Dr. Catherine O’Neal is at her wit’s end, and who can blame her, really? On July 11, the infectious disease specialist with Our Lady of the Lake Regional Medical Center in Baton Rouge offered a pretty dire warning to Louisiana residents: “If you don’t choose the vaccine, you’re choosing death.” While it sounds like a pretty simple choice, clearly not everyone was listening or agrees. Because now, more than two weeks later, Dr. O’Neal was back at the podium to give an update on the situation at Our Lady of the Lake — the state’s biggest hospital — and it wasn’t good:
“Just over two weeks ago we stood here with 36 COVID-19 patients in the hospital. Today we have 155, which is our max from last April 2020. It doesn’t sound like a lot, honestly, when you think about numbers. But we are the largest hospital in the state. We have almost 800 beds; we have 713 people admitted today. And no one diagnosis should take up a quarter of your hospital. It doesn’t happen. It’s not imaginable, except for now. And we can’t tolerate it, because it’s putting incredible pressure on the rest of our patients and our hospital staff.”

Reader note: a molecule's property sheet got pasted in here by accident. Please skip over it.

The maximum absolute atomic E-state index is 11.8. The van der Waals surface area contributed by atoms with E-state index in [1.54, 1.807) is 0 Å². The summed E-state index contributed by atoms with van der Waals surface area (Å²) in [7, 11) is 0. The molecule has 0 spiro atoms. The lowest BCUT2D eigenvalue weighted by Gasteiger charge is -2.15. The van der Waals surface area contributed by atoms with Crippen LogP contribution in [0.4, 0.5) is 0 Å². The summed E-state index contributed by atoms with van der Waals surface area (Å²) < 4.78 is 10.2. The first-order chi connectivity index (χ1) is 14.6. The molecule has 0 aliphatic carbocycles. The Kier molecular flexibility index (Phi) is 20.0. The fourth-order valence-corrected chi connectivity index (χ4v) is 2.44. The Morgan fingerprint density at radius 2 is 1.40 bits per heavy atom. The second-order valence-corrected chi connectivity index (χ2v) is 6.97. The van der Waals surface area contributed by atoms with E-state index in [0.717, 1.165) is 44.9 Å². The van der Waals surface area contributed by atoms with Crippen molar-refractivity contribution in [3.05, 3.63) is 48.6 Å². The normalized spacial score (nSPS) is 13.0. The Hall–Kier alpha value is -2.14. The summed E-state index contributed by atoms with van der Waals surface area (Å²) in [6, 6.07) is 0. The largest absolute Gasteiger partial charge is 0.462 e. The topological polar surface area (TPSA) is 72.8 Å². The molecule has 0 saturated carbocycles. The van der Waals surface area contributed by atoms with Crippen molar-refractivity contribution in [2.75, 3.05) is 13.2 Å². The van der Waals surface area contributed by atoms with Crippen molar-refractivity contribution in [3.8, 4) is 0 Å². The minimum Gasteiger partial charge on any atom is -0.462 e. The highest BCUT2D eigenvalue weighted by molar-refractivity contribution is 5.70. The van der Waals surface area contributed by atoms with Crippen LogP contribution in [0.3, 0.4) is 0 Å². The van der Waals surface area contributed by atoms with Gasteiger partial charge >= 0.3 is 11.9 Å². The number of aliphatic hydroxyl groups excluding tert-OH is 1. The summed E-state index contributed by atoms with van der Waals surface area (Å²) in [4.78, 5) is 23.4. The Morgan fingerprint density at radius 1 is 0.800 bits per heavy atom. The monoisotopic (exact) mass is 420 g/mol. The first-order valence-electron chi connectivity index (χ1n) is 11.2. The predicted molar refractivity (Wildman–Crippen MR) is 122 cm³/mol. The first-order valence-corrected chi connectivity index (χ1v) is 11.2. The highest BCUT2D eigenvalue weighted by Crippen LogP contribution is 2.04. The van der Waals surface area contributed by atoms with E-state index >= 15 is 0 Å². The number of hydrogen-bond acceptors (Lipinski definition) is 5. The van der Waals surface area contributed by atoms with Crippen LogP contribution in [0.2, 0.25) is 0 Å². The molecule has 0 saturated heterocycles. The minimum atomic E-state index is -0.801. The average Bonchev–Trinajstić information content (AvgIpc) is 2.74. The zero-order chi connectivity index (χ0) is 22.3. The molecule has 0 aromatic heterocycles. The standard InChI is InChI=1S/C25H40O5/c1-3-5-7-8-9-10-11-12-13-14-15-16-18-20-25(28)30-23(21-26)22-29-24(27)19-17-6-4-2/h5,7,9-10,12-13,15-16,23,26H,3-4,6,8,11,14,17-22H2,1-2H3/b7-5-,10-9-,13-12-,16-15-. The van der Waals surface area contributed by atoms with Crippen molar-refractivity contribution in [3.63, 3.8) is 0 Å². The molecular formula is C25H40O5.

O’Neal went on to detail that when she last looked, they had 23 patients from smaller hospitals and medical facilities with no access to long-term emergency services in need of ER beds. And that she and her colleagues were desperately trying, and failing, to find ways to accommodate them. But it’s not just COVID patients who are suffering. Because these patients are putting a strain on both the hospital’s physical space and resources, individuals who enter the ER for non-COVID-related issues (like a heart attack or stroke) are suffering, too. “When you come inside our walls, it is quite obvious,,, that these are the darkest days of this pandemic,” she said. “We no longer think we’re giving adequate care to anybody because these are the darkest days of the pandemic.”
The silver lining, if you can call it that, is that O’Neal says there are two easy ways that everyone can help lessen the severity of the situation: get vaccinated, and wear a mask.
“Vaccination is going to get us there, but it will not get us there fast enough. And we will lose our friends and our colleagues because of it. But if we put on our masks, as we’ve done through the last several surges, we will see a decrease in hospitalizations again and that will give us time for the vaccination to work. Those who got vaccinated in the last two weeks already have protection and I doubt that I will ever see them in our hospital due to COVID-19. And if you get vaccinated today and you mask up, I doubt that I’ll ever see you.”
You can watch her full update above.